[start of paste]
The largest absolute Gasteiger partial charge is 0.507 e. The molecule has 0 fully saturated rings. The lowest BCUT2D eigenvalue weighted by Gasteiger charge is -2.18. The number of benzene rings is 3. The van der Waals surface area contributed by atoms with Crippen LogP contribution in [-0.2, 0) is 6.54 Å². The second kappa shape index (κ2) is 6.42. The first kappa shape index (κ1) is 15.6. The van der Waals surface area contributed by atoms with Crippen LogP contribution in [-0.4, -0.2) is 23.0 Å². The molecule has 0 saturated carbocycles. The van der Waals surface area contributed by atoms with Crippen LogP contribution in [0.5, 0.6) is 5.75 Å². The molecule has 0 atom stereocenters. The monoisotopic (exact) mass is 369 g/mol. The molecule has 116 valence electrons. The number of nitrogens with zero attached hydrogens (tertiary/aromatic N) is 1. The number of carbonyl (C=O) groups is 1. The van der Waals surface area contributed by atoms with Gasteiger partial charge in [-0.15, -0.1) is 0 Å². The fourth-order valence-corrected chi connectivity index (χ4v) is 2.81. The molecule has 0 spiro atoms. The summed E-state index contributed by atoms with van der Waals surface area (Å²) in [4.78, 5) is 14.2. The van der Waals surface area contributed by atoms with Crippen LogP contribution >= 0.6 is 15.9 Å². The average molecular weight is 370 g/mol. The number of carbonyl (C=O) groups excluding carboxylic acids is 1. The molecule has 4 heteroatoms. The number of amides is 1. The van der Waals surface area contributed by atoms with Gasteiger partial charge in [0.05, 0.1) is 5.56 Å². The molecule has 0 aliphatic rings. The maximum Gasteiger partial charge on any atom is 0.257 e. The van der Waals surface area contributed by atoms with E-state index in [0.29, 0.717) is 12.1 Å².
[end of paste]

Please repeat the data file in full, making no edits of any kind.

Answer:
The largest absolute Gasteiger partial charge is 0.507 e. The molecule has 0 fully saturated rings. The lowest BCUT2D eigenvalue weighted by Gasteiger charge is -2.18. The number of benzene rings is 3. The van der Waals surface area contributed by atoms with Crippen LogP contribution in [-0.2, 0) is 6.54 Å². The second kappa shape index (κ2) is 6.42. The first kappa shape index (κ1) is 15.6. The van der Waals surface area contributed by atoms with Crippen LogP contribution in [-0.4, -0.2) is 23.0 Å². The molecule has 0 saturated carbocycles. The van der Waals surface area contributed by atoms with Crippen LogP contribution in [0.5, 0.6) is 5.75 Å². The molecule has 0 atom stereocenters. The monoisotopic (exact) mass is 369 g/mol. The molecule has 116 valence electrons. The number of nitrogens with zero attached hydrogens (tertiary/aromatic N) is 1. The number of carbonyl (C=O) groups is 1. The van der Waals surface area contributed by atoms with Gasteiger partial charge in [-0.15, -0.1) is 0 Å². The fourth-order valence-corrected chi connectivity index (χ4v) is 2.81. The molecule has 0 spiro atoms. The summed E-state index contributed by atoms with van der Waals surface area (Å²) in [4.78, 5) is 14.2. The van der Waals surface area contributed by atoms with Crippen LogP contribution >= 0.6 is 15.9 Å². The average molecular weight is 370 g/mol. The number of carbonyl (C=O) groups excluding carboxylic acids is 1. The molecule has 4 heteroatoms. The number of amides is 1. The van der Waals surface area contributed by atoms with Gasteiger partial charge in [0.05, 0.1) is 5.56 Å². The molecule has 0 aliphatic rings. The maximum Gasteiger partial charge on any atom is 0.257 e. The van der Waals surface area contributed by atoms with E-state index in [0.29, 0.717) is 12.1 Å².